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Part I, Chapter 4 - Santa Monica, 4th Public Talk - 8th March 1970

WE SAID WE would talk about religion and meditation this evening. They form a really quite complex subject, needing a great deal of patience and hesitant enquiry, never assuming anything, never accepting or believing anything. Man has always sought something more than the daily living, with its pain, pleasure and sorrow; he has always wanted to find something more permanent. And in his search for this unnameable thing, he has built temples, churches, mosques. Extraordinary things have been done in the name of religion. There have been wars for which religions are responsible; people have been tortured, burned, destroyed; for belief was more important than truth, dogma more vital than the direct perception. When belief becomes all-important, then you are willing to sacrifice everything for that; whether that belief is real or has no validity does not matter as long as it gives comfort, security, a sense of permanency.

It is very easy, if you seek something, to find it; but that means that before one begins to search one must have a basis, an idea of what is sought. In seeking, there are several processes involved; there is not only the desire and the hope that what you recognise will be the truth, but there is also the motive behind that search. If there is a motive of escape from fear, a longing for comfort and security, then you will inevitably find something that will gratify you; it may be the most absurd belief, but as long as it is satisfactory and completely comforting, however ridiculous the illusion be, you cling to it. So there is great danger for those who are seeking to find.

If there is fear of any kind, hidden or open, searching becomes an evasion, a flight from the actual. And if in your search you discover something, that discovery is based on recognition - you must recognise it, otherwise it has no value. But recognition, if you observe, is of past memory, of something you have already known, otherwise you cannot possibly recognise it. All this is involved in this everlasting search for what one considers to be the truth; but something that is beyond the measure of the mind, is not based on recognition.

Religion, in the accepted sense of that word, has now become a matter of propaganda, of vested interest, with much property, with a great hierarchical, bureaucratic system of 'spirituality'. Religion has become a matter of dogma, belief and ritual - something which is totally divorced from daily living. You may, or you may not, believe in God, but that belief has very little meaning in daily life, where you cheat, where you destroy, are ambitious, greedy, jealous, violent. You believe in God or in a saviour, or in some guru, yet keep that far away so that it does not actually touch your daily life.

Religion, as it is now, has become an extraordinary phenomenon which has no validity at all. The Christian, for the last two thousand years, has been conditioned to believe. Please observe in yourself, not criticizing, not condemning, just observing. One may not like it, but one must face the fact that one is, if one is a Christian, as conditioned as the Communist or the atheist. The believer and the non-believer are both conditioned by the culture of their time, by society, by the extraordinary process of propaganda. It has also been going on in Asia for thousands of years.

All the physical structure, the psychological assertions, the strong beliefs, for which one is willing to destroy and be destroyed, are based on dialectical, assertive opinion, as to how to find out what is true; but 'true opinion', however clever, however argumentative, has no reality whatsoever: it remains merely an opinion. Religions throughout the world now are utterly meaningless. We want to be entertained spiritually and so we go to the church or the temple or the mosque and that has nothing whatsoever to do with our daily sorrow, confusion and hatred. A man who is really serious, who really wants to find out if there is something more than this terrible thing called existence, must obviously be completely free from dogma, from belief, from propaganda, he must be free from the structure in which he has been brought up to be a 'religious man'.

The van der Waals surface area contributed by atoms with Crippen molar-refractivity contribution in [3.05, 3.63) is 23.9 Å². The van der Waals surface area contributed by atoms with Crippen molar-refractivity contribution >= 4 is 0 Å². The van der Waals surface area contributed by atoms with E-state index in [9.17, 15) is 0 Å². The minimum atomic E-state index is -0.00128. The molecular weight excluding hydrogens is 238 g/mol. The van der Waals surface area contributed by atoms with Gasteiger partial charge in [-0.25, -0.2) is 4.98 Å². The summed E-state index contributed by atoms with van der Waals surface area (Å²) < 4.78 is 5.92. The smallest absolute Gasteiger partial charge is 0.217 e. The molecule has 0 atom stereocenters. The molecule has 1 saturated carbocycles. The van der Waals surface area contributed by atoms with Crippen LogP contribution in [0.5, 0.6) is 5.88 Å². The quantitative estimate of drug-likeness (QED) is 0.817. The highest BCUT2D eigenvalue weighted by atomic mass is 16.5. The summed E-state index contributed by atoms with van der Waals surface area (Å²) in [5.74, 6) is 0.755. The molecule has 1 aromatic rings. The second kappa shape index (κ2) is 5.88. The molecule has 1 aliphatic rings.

Through the negation of 'what is', in the so-called religions, you come to the positive. We are going to find out, if we can, what the thing is that man has sought - not through any belief, not through any saviour or through a guru, or through the speaker. We are going to find out for ourselves if there is, or if there is not, something that is not the projection of one's own hopes, of one's own fears, something that is not invented by a cunning mind or is bred from our intense loneliness.

To find out, one must be free of belief; for belief is the quality of mind that invests in something that will give it some hope, comfort, security, a sense of permanency. To be free to enquire, one must be free from fear, from anxiety, from the desire to be psychologically secure. These are the obvious requirements for a very earnest and serious person who wants to find out.

The instrument that is capable of enquiry is a mind that is clear, that has no distortions, or prejudice of conclusion, of formula, or belief. See how extraordinarily difficult it is to have a mind that is not in conflict; for it means a mind that has understood conflict and is free from it.

The mind - which means not only the mind but also the heart, the whole psychosomatic nature of man - must be highly sensitive; for sensitivity implies intelligence. We are going to go into that a little, because all this is laying the foundation for meditation. If you do not lay the foundation of order, then meditation - which is one of the most extraordinary things in life - becomes merely an escape leading to self-delusion, self-hypnosis. A shoddy mind can learn the tricks, can practise so-called meditation, but it will still remain a shoddy, stupid mind.

Most of us have very little energy; we spend it in conflict, in struggle, we waste it in various manners - not only sexually, but also a great deal of it is wasted in contradictions and in the fragmentation of ourselves which brings about conflict. Conflict is definitely a great waste of energy - the 'voltage' decreases. Not only is physical energy necessary, but so also is psychological energy, with a mind that is immensely clear, logical, healthy, undistorted, and a heart that has no sentiment whatsoever, no emotion, but the quality of abundance of love, of compassion. All this gives a great intensity, passion. You need that, otherwise you cannot take a journey into this thing called meditation. You may sit cross-legged, breathe, do fantastic things, but you will never come to it.